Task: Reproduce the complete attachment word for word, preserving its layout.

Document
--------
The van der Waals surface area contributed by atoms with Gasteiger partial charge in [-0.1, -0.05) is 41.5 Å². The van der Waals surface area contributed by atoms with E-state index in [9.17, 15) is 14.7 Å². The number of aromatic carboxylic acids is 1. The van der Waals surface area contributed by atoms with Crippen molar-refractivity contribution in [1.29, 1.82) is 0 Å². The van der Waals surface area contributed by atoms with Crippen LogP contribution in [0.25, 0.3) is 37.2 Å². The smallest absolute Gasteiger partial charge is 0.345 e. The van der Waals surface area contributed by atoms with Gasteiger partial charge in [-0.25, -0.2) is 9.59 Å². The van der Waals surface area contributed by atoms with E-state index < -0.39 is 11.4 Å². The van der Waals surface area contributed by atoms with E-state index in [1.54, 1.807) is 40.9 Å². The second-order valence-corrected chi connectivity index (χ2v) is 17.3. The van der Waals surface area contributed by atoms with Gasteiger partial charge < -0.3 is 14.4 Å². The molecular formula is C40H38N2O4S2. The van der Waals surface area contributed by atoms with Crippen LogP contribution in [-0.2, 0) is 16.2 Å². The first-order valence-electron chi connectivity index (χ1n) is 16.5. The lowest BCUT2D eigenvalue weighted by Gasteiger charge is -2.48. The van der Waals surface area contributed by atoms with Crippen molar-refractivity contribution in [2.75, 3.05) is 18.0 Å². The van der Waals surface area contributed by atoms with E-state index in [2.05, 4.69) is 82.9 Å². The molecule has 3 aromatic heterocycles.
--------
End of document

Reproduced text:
The van der Waals surface area contributed by atoms with Gasteiger partial charge in [-0.1, -0.05) is 41.5 Å². The van der Waals surface area contributed by atoms with E-state index in [9.17, 15) is 14.7 Å². The number of aromatic carboxylic acids is 1. The van der Waals surface area contributed by atoms with Crippen molar-refractivity contribution in [1.29, 1.82) is 0 Å². The van der Waals surface area contributed by atoms with Crippen LogP contribution in [0.25, 0.3) is 37.2 Å². The smallest absolute Gasteiger partial charge is 0.345 e. The van der Waals surface area contributed by atoms with Gasteiger partial charge in [-0.25, -0.2) is 9.59 Å². The van der Waals surface area contributed by atoms with E-state index < -0.39 is 11.4 Å². The van der Waals surface area contributed by atoms with E-state index in [1.54, 1.807) is 40.9 Å². The second-order valence-corrected chi connectivity index (χ2v) is 17.3. The van der Waals surface area contributed by atoms with Gasteiger partial charge < -0.3 is 14.4 Å². The molecular formula is C40H38N2O4S2. The van der Waals surface area contributed by atoms with Crippen LogP contribution in [-0.2, 0) is 16.2 Å². The first-order valence-electron chi connectivity index (χ1n) is 16.5. The lowest BCUT2D eigenvalue weighted by Gasteiger charge is -2.48. The van der Waals surface area contributed by atoms with Crippen molar-refractivity contribution in [2.75, 3.05) is 18.0 Å². The van der Waals surface area contributed by atoms with E-state index in [2.05, 4.69) is 82.9 Å². The molecule has 3 aromatic heterocycles.